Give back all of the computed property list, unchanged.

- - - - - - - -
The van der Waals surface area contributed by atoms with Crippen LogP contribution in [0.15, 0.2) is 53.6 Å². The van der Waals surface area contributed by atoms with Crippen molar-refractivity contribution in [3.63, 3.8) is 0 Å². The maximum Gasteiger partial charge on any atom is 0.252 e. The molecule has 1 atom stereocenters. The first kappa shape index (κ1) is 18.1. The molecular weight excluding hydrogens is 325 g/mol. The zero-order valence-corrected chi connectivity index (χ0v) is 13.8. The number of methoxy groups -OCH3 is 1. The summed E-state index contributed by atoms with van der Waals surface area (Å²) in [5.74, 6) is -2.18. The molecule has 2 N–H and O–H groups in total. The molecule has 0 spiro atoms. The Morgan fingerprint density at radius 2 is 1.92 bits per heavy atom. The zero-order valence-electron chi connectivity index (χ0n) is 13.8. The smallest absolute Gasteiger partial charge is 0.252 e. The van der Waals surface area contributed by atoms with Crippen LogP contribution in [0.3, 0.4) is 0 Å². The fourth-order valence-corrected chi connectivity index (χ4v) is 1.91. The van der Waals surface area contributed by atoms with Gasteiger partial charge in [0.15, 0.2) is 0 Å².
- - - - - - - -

The van der Waals surface area contributed by atoms with Crippen LogP contribution in [0.15, 0.2) is 53.6 Å². The van der Waals surface area contributed by atoms with Crippen molar-refractivity contribution in [3.63, 3.8) is 0 Å². The maximum Gasteiger partial charge on any atom is 0.252 e. The molecule has 1 atom stereocenters. The first kappa shape index (κ1) is 18.1. The molecular weight excluding hydrogens is 325 g/mol. The zero-order valence-corrected chi connectivity index (χ0v) is 13.8. The number of methoxy groups -OCH3 is 1. The summed E-state index contributed by atoms with van der Waals surface area (Å²) in [5.74, 6) is -2.18. The molecule has 2 N–H and O–H groups in total. The molecule has 0 spiro atoms. The Morgan fingerprint density at radius 2 is 1.92 bits per heavy atom. The zero-order valence-electron chi connectivity index (χ0n) is 13.8. The smallest absolute Gasteiger partial charge is 0.252 e. The van der Waals surface area contributed by atoms with Crippen LogP contribution in [0.3, 0.4) is 0 Å². The fourth-order valence-corrected chi connectivity index (χ4v) is 1.91. The van der Waals surface area contributed by atoms with Gasteiger partial charge in [0.15, 0.2) is 0 Å².